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Emotional Intelligence

Updated: Feb 26, 2023

The term “emotional intelligence” was coined by Harvard researchers John Mayer and Peter Salovey, to describe a set of abilities used in everyday problem solving, whether that be at home or in the workplace.

So what do we know about EQ and how relevant is it to personal effectiveness and work performance?

Emotions are like a GPS – they tell you where you are in relation to where you want to be. In other words, emotions provide information that can help us make sense of what is happening so that we can respond in a way that moves us forward. This is a very different notion to “trusting your feelings”.

According to Mayer and Salovey, this sense-making process has four key elements or skills:

EQ: Four Key Skills:

Recognising Emotions

Being aware of the "felt-sense" of emotions. If you are not aware of an emotion, how can you make sense of it?

Using Emotions

Feeling the emotion, rather than ignoring it or pushing it away.

Understanding Emotions

Being able to put words to the emotion to help you understand what it is telling you and what you need to do.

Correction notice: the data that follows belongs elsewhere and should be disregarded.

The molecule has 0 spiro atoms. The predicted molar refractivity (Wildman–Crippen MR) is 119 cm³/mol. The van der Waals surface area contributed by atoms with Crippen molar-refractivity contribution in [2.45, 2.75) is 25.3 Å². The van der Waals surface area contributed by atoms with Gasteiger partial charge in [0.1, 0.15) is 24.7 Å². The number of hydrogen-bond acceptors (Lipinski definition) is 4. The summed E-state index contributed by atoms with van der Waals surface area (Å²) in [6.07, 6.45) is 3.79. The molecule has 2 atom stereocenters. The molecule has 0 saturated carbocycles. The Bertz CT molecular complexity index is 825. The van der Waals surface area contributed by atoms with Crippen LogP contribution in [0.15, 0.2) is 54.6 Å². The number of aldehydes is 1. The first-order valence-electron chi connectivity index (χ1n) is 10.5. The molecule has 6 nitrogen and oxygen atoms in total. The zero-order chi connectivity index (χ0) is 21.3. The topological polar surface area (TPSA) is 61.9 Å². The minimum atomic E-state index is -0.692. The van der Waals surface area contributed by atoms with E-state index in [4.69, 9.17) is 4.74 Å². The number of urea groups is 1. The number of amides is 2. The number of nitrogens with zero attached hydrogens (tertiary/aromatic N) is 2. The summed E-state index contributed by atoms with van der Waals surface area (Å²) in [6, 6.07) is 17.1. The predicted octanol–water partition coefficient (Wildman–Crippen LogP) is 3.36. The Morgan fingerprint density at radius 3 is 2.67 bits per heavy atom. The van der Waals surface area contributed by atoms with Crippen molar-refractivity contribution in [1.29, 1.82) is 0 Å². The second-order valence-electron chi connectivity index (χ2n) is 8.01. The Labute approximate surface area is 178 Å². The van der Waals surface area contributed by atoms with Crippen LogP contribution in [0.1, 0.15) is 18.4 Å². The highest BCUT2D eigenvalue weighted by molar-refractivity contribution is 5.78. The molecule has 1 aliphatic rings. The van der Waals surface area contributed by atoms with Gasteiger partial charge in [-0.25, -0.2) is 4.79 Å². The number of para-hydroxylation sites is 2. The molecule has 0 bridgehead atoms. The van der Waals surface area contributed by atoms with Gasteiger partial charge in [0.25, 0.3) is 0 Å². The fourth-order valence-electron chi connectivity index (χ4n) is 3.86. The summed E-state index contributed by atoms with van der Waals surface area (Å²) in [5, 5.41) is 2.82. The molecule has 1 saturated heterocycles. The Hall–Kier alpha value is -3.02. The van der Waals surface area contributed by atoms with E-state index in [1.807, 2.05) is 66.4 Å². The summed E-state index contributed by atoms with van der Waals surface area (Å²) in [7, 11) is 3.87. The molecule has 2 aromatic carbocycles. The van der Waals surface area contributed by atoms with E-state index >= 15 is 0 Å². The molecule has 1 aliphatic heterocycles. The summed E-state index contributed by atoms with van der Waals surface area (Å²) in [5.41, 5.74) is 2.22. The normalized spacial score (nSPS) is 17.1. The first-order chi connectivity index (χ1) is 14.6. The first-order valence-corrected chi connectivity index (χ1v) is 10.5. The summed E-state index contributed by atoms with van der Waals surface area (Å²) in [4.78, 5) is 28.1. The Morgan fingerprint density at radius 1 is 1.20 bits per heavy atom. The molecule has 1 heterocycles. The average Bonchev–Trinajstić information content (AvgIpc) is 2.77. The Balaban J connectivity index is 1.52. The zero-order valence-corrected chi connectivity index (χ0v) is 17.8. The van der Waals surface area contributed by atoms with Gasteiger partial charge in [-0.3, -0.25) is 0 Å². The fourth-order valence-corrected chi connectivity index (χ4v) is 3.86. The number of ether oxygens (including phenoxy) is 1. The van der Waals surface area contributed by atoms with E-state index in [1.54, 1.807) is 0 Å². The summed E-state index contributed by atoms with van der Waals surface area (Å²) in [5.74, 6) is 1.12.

Managing Emotions

Responding to the emotion in a way that helps you solve the problem or situation at hand.

Basically, emotional intelligence refers to HOW you use your emotional GPS to organise, problem solve, make decisions and move towards your goals.

When you think about how much your effectiveness at work involves forming and maintaining constructive relationships, you can begin to see the impact of emotional intelligence on performance.

People who are high in EQ generally understand themselves and others and are good at emotional problem-solving. They can sense the mood in a room, develop rapport with others, deal with difficult situations and often produce outcomes greater than expectations.

Can EQ be measured, and if so, how useful is this?

Yes, EQ can be measured. The Mayer Salovey Caruso Emotional Intelligence Test (MSCEIT) is one of the most scientifically supported measures available:

  • It measures your abilities in each of the four skill areas

  • It provides useful information on how you can improve your emotional problem solving prowess.

  • It can also highlight areas where you may have the skills but are not using them to the fullest extent.

If you manage people, taking the MSCEIT can be very useful in gaining insight into how to improve your leadership style and how to work better under pressure. For more information, contact us.

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